Darfur’s Peace Plan: The View from the Ground",
|Opendemocracy.net, 24 Mai 2006|
The test of the Darfur peace agreement lies in the implementation of its provisions for security and disarmament, says Suliman Baldo of the International Crisis Group.
The world greeted the signing of the Darfur peace agreement (DPA) by the government of Sudan and the largest of the three rebel movements on 5 May 2006 with a sigh of relief. But while the accord does offer a necessary first step towards ending the carnage, a lot more needs to be done if peace is to return to the beleaguered region of western Sudan.
The origin of today's humanitarian disaster lies in the political conflict that erupted in this region in 2003. The Sudanese government responded disproportionately to a small rebellion launched by groups of young men in March of that year, in protest against the marginalisation and neglect of their region and the deadly attacks on their indigenous communities throughout the previous decade by militiamen of Arab origin. The government's army led these same militias, known as the janjaweed, into an indiscriminate counter-insurgency campaign targeted at these same communities.
The campaign has so far left more than 200,000 people dead and forcibly displaced more than 2 million, mostly from the nomadic and sedentary Zaghawa and the settled Fur and Massaleit peoples, who collectively identify themselves as Africans – though in Darfur's deceptive environment, victims and perpetrators are all black and all followers of sunni Islam. The cruelty of the government's actions sent thousands of survivors to the ranks of the rebellion. Darfurians inside the country and abroad became engaged, mainly on the side of the rebels, providing them with political backing and resources.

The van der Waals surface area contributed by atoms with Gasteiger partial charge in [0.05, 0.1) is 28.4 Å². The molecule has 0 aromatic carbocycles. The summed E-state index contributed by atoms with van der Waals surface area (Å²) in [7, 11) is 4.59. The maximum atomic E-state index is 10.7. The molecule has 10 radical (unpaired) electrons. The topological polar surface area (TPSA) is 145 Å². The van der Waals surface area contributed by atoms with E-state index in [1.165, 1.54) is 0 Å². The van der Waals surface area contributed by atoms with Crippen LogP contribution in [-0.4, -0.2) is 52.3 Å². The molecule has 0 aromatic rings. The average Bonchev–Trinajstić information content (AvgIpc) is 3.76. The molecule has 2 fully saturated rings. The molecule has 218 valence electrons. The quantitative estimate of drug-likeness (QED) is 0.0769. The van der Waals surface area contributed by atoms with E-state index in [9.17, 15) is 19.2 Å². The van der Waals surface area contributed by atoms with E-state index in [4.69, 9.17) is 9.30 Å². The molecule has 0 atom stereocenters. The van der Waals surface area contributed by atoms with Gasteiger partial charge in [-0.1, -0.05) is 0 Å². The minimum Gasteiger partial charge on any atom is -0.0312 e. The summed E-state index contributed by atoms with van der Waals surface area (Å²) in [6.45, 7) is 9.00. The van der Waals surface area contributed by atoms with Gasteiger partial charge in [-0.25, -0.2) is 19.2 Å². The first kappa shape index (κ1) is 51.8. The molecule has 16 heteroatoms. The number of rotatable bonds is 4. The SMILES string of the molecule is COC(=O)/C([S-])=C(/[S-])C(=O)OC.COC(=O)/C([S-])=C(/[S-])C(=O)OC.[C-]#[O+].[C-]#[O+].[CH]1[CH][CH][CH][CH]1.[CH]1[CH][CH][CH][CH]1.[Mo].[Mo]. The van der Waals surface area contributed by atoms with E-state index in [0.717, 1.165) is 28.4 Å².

The rapid and uncontrolled growth of the movements proved a complicating factor, as their political action is generally weak, and their military command and control diffuse. The largest of the movements, the Sudan Liberation Movement/Army (SLA), formally split in 2005 into two factions after months of wrangling among its leaders. One faction is headed by Abdel Wahid Mohamed Nur, who commands the following of his Fur people. The rival faction, led by Minni Minawi, is militarily stronger, with fighters predominantly from the Zaghawa people. Only the latter signed the Darfur peace agreement.
A fragile agreement
The DPA rests on several shaky pillars that all need urgent shoring up if the pact is to hold. Its protocols for wealth – and power-sharing – purport to address the political grievances at the origin of the conflict, but the Sudanese government made few concessions to the Darfur movements in both areas. This is best exemplified by the size of Khartoum's commitment – a pathetic $30 million – to a compensation commission the DPA establishes to help more than 2.5 million war victims restart their lives literally from the ashes of their homes and farms.
It is, however, the agreement's ceasefire protocol that needs the most attention. Whether the DPA will live or die will depend on the implementation of its security provisions. Without this, the rebels will not disarm and the displaced and refugees will not return – that is, the war will not be over.
Unfortunately, the DPA relies far too much on the government to carry out many of the accord's provisions. For example, Khartoum is solely responsible for disarming the janjaweed despite the government's failure to comply with earlier commitments under United Nations security-council resolutions requiring it to neutralise them.